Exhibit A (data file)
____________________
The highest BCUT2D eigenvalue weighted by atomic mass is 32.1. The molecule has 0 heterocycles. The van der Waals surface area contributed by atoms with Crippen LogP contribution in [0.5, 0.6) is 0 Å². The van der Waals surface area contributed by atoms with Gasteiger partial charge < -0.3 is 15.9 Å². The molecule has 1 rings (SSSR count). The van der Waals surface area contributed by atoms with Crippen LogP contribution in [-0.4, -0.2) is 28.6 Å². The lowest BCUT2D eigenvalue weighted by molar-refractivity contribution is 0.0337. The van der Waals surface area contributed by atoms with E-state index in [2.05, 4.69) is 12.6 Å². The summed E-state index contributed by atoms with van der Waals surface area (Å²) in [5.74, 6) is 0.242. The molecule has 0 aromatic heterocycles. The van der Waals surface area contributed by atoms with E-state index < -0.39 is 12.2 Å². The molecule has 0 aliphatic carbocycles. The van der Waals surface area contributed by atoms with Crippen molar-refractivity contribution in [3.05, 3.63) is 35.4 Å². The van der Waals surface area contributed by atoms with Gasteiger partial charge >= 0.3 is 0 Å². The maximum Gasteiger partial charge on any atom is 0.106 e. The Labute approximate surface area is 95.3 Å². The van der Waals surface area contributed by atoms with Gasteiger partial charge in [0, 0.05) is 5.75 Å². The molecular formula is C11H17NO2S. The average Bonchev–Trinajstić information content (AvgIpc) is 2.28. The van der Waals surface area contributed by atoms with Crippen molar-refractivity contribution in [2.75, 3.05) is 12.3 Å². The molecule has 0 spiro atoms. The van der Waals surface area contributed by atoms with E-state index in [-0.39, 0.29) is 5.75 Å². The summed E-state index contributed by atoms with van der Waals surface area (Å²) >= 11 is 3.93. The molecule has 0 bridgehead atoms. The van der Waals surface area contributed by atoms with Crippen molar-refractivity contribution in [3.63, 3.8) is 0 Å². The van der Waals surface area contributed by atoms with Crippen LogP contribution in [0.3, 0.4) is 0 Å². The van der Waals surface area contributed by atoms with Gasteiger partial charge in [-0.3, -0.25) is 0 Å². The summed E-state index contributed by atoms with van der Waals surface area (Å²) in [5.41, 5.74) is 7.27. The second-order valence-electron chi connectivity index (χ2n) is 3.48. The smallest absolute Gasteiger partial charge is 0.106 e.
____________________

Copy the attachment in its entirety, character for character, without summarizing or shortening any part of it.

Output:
The highest BCUT2D eigenvalue weighted by atomic mass is 32.1. The molecule has 0 heterocycles. The van der Waals surface area contributed by atoms with Crippen LogP contribution in [0.5, 0.6) is 0 Å². The van der Waals surface area contributed by atoms with Gasteiger partial charge < -0.3 is 15.9 Å². The molecule has 1 rings (SSSR count). The van der Waals surface area contributed by atoms with Crippen LogP contribution in [-0.4, -0.2) is 28.6 Å². The lowest BCUT2D eigenvalue weighted by molar-refractivity contribution is 0.0337. The van der Waals surface area contributed by atoms with E-state index in [2.05, 4.69) is 12.6 Å². The summed E-state index contributed by atoms with van der Waals surface area (Å²) in [5.74, 6) is 0.242. The molecule has 0 aromatic heterocycles. The van der Waals surface area contributed by atoms with E-state index < -0.39 is 12.2 Å². The molecule has 0 aliphatic carbocycles. The van der Waals surface area contributed by atoms with Crippen molar-refractivity contribution in [3.05, 3.63) is 35.4 Å². The van der Waals surface area contributed by atoms with Gasteiger partial charge >= 0.3 is 0 Å². The maximum Gasteiger partial charge on any atom is 0.106 e. The Labute approximate surface area is 95.3 Å². The van der Waals surface area contributed by atoms with Gasteiger partial charge in [0, 0.05) is 5.75 Å². The molecular formula is C11H17NO2S. The average Bonchev–Trinajstić information content (AvgIpc) is 2.28. The van der Waals surface area contributed by atoms with Crippen molar-refractivity contribution in [2.75, 3.05) is 12.3 Å². The molecule has 0 spiro atoms. The van der Waals surface area contributed by atoms with E-state index in [-0.39, 0.29) is 5.75 Å². The summed E-state index contributed by atoms with van der Waals surface area (Å²) >= 11 is 3.93. The molecule has 0 bridgehead atoms. The van der Waals surface area contributed by atoms with Crippen molar-refractivity contribution in [3.63, 3.8) is 0 Å². The van der Waals surface area contributed by atoms with Crippen LogP contribution in [0.3, 0.4) is 0 Å². The van der Waals surface area contributed by atoms with Gasteiger partial charge in [-0.3, -0.25) is 0 Å². The summed E-state index contributed by atoms with van der Waals surface area (Å²) in [5.41, 5.74) is 7.27. The second-order valence-electron chi connectivity index (χ2n) is 3.48. The smallest absolute Gasteiger partial charge is 0.106 e.